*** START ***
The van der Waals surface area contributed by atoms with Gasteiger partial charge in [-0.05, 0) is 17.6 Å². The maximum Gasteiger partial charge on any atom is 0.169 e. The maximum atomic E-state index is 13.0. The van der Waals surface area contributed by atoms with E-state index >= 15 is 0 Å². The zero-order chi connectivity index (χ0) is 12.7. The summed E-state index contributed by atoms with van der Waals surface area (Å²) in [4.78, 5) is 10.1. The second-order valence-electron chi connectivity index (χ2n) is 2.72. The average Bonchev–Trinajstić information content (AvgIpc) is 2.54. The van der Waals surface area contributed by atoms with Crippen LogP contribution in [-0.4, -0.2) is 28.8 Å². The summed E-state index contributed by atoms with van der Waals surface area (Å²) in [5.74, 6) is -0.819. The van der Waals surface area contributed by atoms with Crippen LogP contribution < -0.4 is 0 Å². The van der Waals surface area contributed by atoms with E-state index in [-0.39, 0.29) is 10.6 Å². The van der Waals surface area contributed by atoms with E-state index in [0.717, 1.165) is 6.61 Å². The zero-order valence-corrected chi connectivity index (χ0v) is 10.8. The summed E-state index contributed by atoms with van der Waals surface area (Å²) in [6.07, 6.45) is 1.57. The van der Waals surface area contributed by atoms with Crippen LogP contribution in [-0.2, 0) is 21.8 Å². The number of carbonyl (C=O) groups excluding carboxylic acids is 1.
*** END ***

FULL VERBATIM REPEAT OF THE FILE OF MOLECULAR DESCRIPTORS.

The van der Waals surface area contributed by atoms with Gasteiger partial charge in [-0.05, 0) is 17.6 Å². The maximum Gasteiger partial charge on any atom is 0.169 e. The maximum atomic E-state index is 13.0. The van der Waals surface area contributed by atoms with E-state index >= 15 is 0 Å². The zero-order chi connectivity index (χ0) is 12.7. The summed E-state index contributed by atoms with van der Waals surface area (Å²) in [4.78, 5) is 10.1. The second-order valence-electron chi connectivity index (χ2n) is 2.72. The average Bonchev–Trinajstić information content (AvgIpc) is 2.54. The van der Waals surface area contributed by atoms with Crippen LogP contribution in [-0.4, -0.2) is 28.8 Å². The summed E-state index contributed by atoms with van der Waals surface area (Å²) in [5.74, 6) is -0.819. The van der Waals surface area contributed by atoms with Crippen LogP contribution < -0.4 is 0 Å². The van der Waals surface area contributed by atoms with E-state index in [-0.39, 0.29) is 10.6 Å². The van der Waals surface area contributed by atoms with E-state index in [0.717, 1.165) is 6.61 Å². The zero-order valence-corrected chi connectivity index (χ0v) is 10.8. The summed E-state index contributed by atoms with van der Waals surface area (Å²) in [6.07, 6.45) is 1.57. The van der Waals surface area contributed by atoms with Crippen LogP contribution in [-0.2, 0) is 21.8 Å². The number of carbonyl (C=O) groups excluding carboxylic acids is 1.